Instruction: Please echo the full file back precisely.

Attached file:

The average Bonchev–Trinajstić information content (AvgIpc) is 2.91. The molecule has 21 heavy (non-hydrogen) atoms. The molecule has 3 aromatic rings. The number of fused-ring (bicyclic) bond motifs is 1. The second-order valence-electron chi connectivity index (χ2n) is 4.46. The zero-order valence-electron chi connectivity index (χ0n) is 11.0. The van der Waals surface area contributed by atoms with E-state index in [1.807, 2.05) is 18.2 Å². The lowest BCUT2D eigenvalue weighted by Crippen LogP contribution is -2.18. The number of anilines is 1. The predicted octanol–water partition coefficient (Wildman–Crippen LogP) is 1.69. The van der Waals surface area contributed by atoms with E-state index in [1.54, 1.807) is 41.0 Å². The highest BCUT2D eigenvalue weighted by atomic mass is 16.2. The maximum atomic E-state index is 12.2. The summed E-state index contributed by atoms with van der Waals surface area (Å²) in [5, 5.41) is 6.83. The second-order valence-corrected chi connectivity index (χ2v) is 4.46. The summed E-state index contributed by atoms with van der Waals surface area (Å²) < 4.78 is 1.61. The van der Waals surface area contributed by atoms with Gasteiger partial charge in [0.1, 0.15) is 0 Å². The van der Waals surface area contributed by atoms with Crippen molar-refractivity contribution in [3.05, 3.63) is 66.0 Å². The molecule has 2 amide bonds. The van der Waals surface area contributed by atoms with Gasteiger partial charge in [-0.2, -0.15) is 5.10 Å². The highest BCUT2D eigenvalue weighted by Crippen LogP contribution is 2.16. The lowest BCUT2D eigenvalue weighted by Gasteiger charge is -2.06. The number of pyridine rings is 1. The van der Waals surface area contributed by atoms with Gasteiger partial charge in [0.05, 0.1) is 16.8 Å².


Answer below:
The average Bonchev–Trinajstić information content (AvgIpc) is 2.91. The molecule has 21 heavy (non-hydrogen) atoms. The molecule has 3 aromatic rings. The number of fused-ring (bicyclic) bond motifs is 1. The second-order valence-electron chi connectivity index (χ2n) is 4.46. The zero-order valence-electron chi connectivity index (χ0n) is 11.0. The van der Waals surface area contributed by atoms with E-state index in [1.807, 2.05) is 18.2 Å². The lowest BCUT2D eigenvalue weighted by Crippen LogP contribution is -2.18. The number of anilines is 1. The predicted octanol–water partition coefficient (Wildman–Crippen LogP) is 1.69. The van der Waals surface area contributed by atoms with E-state index in [1.54, 1.807) is 41.0 Å². The highest BCUT2D eigenvalue weighted by atomic mass is 16.2. The maximum atomic E-state index is 12.2. The summed E-state index contributed by atoms with van der Waals surface area (Å²) in [5, 5.41) is 6.83. The second-order valence-corrected chi connectivity index (χ2v) is 4.46. The summed E-state index contributed by atoms with van der Waals surface area (Å²) < 4.78 is 1.61. The van der Waals surface area contributed by atoms with Gasteiger partial charge in [0.1, 0.15) is 0 Å². The van der Waals surface area contributed by atoms with Crippen molar-refractivity contribution in [3.05, 3.63) is 66.0 Å². The molecule has 2 amide bonds. The van der Waals surface area contributed by atoms with Gasteiger partial charge in [-0.2, -0.15) is 5.10 Å². The highest BCUT2D eigenvalue weighted by Crippen LogP contribution is 2.16. The lowest BCUT2D eigenvalue weighted by Gasteiger charge is -2.06. The number of pyridine rings is 1. The van der Waals surface area contributed by atoms with Gasteiger partial charge in [0.05, 0.1) is 16.8 Å².